I rate this novel, Three of Five stars!
Stealer of flesh is another free ebook that I gained by being a part of Book Barbarian, a great newsletter for discounted fantasy and science fiction novels. It sends out a newsletter everyday with a new bunch of discounted books, some being free! But enough about that, here’s the review.
This is the story of Kormac, a slayer of evil, a man of strength and conviction. The story is something I enjoyed, but the way it is told didn’t particularly appeal to me. What did appeal to me was the darkness of the story, great dialogue between characters, interesting plots, fantastic creatures and enough suspense to keep me reading forward. Now, for the parts that didn’t particularly appeal to me. If you don’t want to read complaints and my little annoyances I had with the story, then don’t read on.
Almost right off the bat, I noticed punctuation errors, which would usually cause me to put the book down. But for some reason I continued on, part of me is thankful and the other part thinks it should have been put down.
Another thing I noticed was a large amount of info dumping the author slid into the book as soon as he could.There were times where characters sounded like history professors rather than who they were and descriptions that would lead to a paragraph or two of history.
There was often a lot of “telling, not showing” going on and it sometimes dragged it down. So many “there was’s” “he had seen’s” and “had been’s” spanning the pages and it became quite tedious to read at certain times.
Just a short break from all this to complain about a few pieces that got me wanting to stop reading:
At one point, early in the novel, Kormac says that the man he’s after has one day ahead of him. Afterward, he leaves and follows tracks through the snow. Tracks in the snow, after a full day there are still tracks… seems as though the writer got lazy there.
Too many times was something explained, ” His hand went to the hilt of his sword. If Razhak was present he would need to defend himself.” Of course, why else would someone go for their sword; to put out a fire? To chop some wood? I don’t think so.
Then, a little later, “…men stood stone faced as sentries, their faces like stone…” a little too redundant for my liking.
The main thing I want to say is that it could have been done better. Information could have been added more slowly so the plot advanced faster when it needed it, tense remaining consistent throughout the story (that one really got me a few times…), less vague descriptions, better/proper use of grammar and punctuation, randomly added words in dialogue and narrative (such as a, as, of, them, etc.) and words swapped out for others (there are quite a few of those. Like using ‘clearing’ instead of ‘clearly’ and other such things. Who would say that a werewolf has talons? Not me at least, claws are definitely what they have).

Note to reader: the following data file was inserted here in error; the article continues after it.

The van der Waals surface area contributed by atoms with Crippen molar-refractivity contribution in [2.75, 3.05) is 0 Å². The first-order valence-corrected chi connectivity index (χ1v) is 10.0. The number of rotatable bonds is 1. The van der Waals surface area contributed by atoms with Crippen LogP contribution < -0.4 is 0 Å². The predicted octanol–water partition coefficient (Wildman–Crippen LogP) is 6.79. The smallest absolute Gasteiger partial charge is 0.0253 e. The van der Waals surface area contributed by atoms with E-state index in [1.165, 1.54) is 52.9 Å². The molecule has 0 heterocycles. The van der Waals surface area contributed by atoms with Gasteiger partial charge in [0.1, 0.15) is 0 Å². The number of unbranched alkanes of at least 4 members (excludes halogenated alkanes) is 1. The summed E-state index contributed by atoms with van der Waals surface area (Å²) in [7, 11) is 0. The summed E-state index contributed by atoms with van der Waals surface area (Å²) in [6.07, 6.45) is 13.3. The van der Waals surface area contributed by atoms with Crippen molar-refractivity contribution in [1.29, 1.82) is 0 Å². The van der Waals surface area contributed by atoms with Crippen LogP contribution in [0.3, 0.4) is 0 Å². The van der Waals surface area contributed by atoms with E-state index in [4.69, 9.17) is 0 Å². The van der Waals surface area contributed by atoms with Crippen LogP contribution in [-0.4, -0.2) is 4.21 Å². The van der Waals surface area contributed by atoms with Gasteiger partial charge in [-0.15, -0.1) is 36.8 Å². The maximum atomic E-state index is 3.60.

Often times while reading this book I wondered whether the book was professionally edited or not. If not, the author probably should have, If so, the author should hire a better editor.
I apologize for my condescending review, I quite liked the concept of the story told. I just think the delivery was poor. The saving grace was the concept of the story and the fluidity of the action scenes, if not for them I may not have been able to finish the book at all.
One last thing to add, when I finished the novel, I realized that the author’s first language is not English. Knowing that now, I think the story deserves more than what I put it out as in the previous paragraphs. A better editor of the translated work is definitely in order, but once that happens, for either this book or others in his future career, I think his books will become even better. I feel compelled to read the next books in the series one day in the future and will probably do so one day.